When it comes to things like food production, both the creepy neoliberal and antiquated conservative approaches are dead-wrong. We obviously aren’t going to advocate the utility of eating the bugs here, due to their disturbing appearance and the frighteningly high chance of getting parasites from them, and we aren’t going to advocate the wholesale slaughter of intelligent but domesticated animals like pigs and cows either, due to the ethical implications and the frighteningly high amount of emissions involved in traditional meat production. What DMSG advocates is the use of hydroponic farming, as well as the development and expansion of the lab-grown meats industry, in order to produce foods in safe and controlled zero-emission environments that don’t pose any affordability or ethical problems to people. This isn’t taking into account the fact that we wouldn’t need to inject hormones into lab-grown meat and could control the inputs and outputs via genetic modification, allowing us to control for taste, nutritional density, pollutants, and other factors in ways that we never could ethically do with conventional livestock. When we look at the amount of feed that traditional livestock and even bugs require, before comparing that to the amount of nutrient pastes that lab-grown meats require, there’s an order of magnitude difference due to the differing requirements that comes with the trophic levels seen in the picture below:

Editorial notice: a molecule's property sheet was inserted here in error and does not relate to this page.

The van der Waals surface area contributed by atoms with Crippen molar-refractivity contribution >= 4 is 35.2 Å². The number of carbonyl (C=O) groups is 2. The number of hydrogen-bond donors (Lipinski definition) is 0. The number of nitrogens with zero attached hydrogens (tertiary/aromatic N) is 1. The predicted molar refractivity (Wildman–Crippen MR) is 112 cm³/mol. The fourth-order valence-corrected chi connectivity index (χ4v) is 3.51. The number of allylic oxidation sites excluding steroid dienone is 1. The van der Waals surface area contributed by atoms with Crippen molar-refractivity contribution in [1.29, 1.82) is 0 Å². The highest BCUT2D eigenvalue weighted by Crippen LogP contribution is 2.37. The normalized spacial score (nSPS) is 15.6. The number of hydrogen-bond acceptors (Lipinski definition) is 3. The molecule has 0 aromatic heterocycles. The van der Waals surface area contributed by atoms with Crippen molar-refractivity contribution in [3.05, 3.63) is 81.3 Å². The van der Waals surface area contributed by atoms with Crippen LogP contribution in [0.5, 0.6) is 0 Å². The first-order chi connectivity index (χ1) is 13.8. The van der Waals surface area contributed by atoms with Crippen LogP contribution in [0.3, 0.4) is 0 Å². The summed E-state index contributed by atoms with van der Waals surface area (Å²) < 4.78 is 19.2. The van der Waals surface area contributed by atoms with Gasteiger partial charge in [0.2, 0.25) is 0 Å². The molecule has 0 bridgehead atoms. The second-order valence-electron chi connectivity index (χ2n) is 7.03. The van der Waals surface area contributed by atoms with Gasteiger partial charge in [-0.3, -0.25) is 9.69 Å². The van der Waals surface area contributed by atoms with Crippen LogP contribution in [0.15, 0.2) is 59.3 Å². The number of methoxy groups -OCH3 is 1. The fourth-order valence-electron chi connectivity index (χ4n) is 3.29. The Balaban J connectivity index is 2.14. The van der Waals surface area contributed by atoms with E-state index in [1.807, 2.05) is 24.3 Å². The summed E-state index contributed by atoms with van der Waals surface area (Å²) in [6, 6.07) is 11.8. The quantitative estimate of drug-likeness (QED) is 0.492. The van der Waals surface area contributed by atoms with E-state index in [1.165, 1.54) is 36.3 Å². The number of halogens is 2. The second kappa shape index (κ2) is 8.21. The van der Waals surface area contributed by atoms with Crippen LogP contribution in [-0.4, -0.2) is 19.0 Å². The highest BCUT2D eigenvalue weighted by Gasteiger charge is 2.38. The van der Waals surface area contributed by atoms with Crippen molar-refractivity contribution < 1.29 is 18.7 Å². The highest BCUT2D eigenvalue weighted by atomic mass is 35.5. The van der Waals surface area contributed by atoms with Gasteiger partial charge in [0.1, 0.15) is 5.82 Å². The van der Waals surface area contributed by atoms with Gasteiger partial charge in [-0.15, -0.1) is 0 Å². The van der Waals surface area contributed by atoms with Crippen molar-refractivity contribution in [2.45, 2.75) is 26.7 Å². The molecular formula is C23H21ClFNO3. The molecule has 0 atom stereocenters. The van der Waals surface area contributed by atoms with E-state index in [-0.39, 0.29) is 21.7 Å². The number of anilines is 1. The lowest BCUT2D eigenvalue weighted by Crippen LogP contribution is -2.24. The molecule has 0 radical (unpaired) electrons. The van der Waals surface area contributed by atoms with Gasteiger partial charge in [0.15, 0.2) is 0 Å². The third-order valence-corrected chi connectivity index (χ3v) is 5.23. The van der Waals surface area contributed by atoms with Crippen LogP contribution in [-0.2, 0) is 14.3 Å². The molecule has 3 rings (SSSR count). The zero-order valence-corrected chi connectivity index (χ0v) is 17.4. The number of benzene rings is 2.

The fact of the matter is that, when it comes to food production, there’s a great number of ways in which we can do things more efficiently and that’s the operative word in this article: efficiently. The entire point of this century may be for human society to become more efficient in resource and energy use, as the populations balloon in West-subsidized mudhut countries and the environment begins to change as our production of pollutants only ramps up and accumulates over time. The adaption to a world in which we have to cut costs in order to save the planet, and ourselves, may be harsh for the more stubborn to adapt to but as long as we make things more efficient and equitable in a proletarian sense, where Western workers aren’t shouldering the weight of the rest of the negligent world, only good things can come from moving in this direction. For countries that refuse to implement these policies or simply can’t afford to, they should face international embargoes that put restrictions on their economies and force them back into lower consumption patterns until the material and technological conditions improve to the point that the planet can afford those expenses. In this article, you’ve probably found that the proletarian solutions to these problems are neither costly nor dehumanizing, can be done by almost every country in the world feasibly, and really alienate only the car nerds (apologies, to our member Farmhander) and the strange “trad” terminally online men who have a weird fixation on “traditional” steak (notice how the tradtards never mention venison, fish, or anything else you can hunt for). Industrialization and increasing living standards shouldn’t be seen as a right to be enjoyed by all but as a privilege awarded to those able and willing to work with the rest of the global community to keep the planet going. As an American brought up on conservative and libertarian values, it is interesting to advocate for the very things that I despised in the past, but it is essential if we want to keep our society and climate intact. As collectivists, at the end of the day, we prioritize the health of the society and the planet over an individual’s preferences any day of the week.